Magazine article The American Prospect

Building Blocks

Magazine article The American Prospect

Building Blocks

Article excerpt

It's September and the return of yellow school buses and back-to-school sales reminds us that a record 53 million kids are heading back to the classroom. Of those children, nearly four million will be starting kindergarten this year. The good news is that almost all of them are eager to learn, well-behaved, and healthy. And according to a major study on early childhood by the National Center for Education Statistics, most have the basic skills and knowledge they need to begin to read and count and discover more about their world.

But there is also some bad news. A small but significant percentage of our youngest children, primarily kids from low-income families, are in poor health and lack the pre-literacy, pre-math, and social skills that more advantaged youngsters have when they start kindergarten. Most of these children are perfectly capable of acquiring those skills, but they just haven't been exposed to the kinds of experiences and informal learning opportunities that produce them.

Without those early learning opportunities, it's hard for disadvantaged children to catch up with their more affluent peers. In fact, the study found that, while the children who had been behind at the beginning of the school year made great strides and had closed the learning gap in basic skills by year's end, the more advantaged youngsters continued to have an edge, especially in higher order skills. In short, despite the terrific job their teachers did, they were unable to compensate for what many poor youngsters, because of their poverty, could not get outside of school.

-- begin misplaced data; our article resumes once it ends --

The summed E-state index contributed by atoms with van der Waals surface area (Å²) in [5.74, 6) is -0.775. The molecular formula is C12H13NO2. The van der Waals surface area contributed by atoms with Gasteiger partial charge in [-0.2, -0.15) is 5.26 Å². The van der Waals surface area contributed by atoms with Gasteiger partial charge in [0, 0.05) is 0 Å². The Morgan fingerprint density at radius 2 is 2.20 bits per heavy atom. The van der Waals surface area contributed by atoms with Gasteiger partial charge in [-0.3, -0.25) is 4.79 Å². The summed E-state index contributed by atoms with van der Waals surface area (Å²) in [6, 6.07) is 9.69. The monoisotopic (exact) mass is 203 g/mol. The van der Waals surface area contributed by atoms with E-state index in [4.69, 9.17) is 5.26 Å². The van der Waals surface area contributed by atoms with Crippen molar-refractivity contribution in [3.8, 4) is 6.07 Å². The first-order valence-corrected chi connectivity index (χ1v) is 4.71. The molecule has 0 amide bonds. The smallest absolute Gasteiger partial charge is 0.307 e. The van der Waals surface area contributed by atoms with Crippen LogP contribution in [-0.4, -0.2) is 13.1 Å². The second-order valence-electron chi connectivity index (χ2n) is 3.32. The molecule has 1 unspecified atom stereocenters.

Outside influences

It is clear that a critical part, of closing this achievement gap is to get it right from the start. That's why we not only need full-day kindergarten available to all children, but also a national commitment to make high-quality, preschool education, starting at the age of three, universally available--not compulsory, but accessible and affordable to all--with first priority given to needy children.

A few communities are now doing this, but we need a national effort. We already have a foundation on which to base such a system of early childhood education: Head Start, the early learning program for disadvantaged children. It will be up for reauthorization soon. We must fully fund it so it not only covers all eligible children, but also provides them with a high-quality program and includes the health and social services and parent involvement components now present in Head Start. Evaluations tell us those features are as important to children's success as getting them academically prepared. …

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